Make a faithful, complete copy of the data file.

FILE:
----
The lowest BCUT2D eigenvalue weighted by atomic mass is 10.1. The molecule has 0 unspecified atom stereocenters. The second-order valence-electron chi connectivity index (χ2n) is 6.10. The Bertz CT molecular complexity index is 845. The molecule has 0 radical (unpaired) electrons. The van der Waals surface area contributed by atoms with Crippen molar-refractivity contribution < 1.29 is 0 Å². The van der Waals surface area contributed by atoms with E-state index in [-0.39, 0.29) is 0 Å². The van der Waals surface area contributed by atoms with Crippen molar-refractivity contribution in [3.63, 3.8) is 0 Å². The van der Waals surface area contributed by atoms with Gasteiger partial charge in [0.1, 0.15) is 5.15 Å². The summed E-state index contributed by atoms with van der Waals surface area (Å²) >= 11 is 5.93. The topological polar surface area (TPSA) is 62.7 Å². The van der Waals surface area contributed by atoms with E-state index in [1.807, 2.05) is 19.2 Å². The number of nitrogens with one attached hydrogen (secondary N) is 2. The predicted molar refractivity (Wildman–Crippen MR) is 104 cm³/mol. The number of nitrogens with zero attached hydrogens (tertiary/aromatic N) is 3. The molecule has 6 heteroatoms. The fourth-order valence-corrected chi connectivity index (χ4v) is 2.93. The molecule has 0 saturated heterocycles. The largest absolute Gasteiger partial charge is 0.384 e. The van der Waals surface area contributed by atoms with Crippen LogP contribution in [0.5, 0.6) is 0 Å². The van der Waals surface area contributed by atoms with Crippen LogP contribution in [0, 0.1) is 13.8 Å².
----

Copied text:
The lowest BCUT2D eigenvalue weighted by atomic mass is 10.1. The molecule has 0 unspecified atom stereocenters. The second-order valence-electron chi connectivity index (χ2n) is 6.10. The Bertz CT molecular complexity index is 845. The molecule has 0 radical (unpaired) electrons. The van der Waals surface area contributed by atoms with Crippen molar-refractivity contribution < 1.29 is 0 Å². The van der Waals surface area contributed by atoms with E-state index in [-0.39, 0.29) is 0 Å². The van der Waals surface area contributed by atoms with Crippen molar-refractivity contribution in [3.63, 3.8) is 0 Å². The van der Waals surface area contributed by atoms with Gasteiger partial charge in [0.1, 0.15) is 5.15 Å². The summed E-state index contributed by atoms with van der Waals surface area (Å²) >= 11 is 5.93. The topological polar surface area (TPSA) is 62.7 Å². The van der Waals surface area contributed by atoms with E-state index in [1.807, 2.05) is 19.2 Å². The number of nitrogens with one attached hydrogen (secondary N) is 2. The predicted molar refractivity (Wildman–Crippen MR) is 104 cm³/mol. The number of nitrogens with zero attached hydrogens (tertiary/aromatic N) is 3. The molecule has 6 heteroatoms. The fourth-order valence-corrected chi connectivity index (χ4v) is 2.93. The molecule has 0 saturated heterocycles. The largest absolute Gasteiger partial charge is 0.384 e. The van der Waals surface area contributed by atoms with Crippen LogP contribution in [0.5, 0.6) is 0 Å². The van der Waals surface area contributed by atoms with Crippen LogP contribution in [0, 0.1) is 13.8 Å².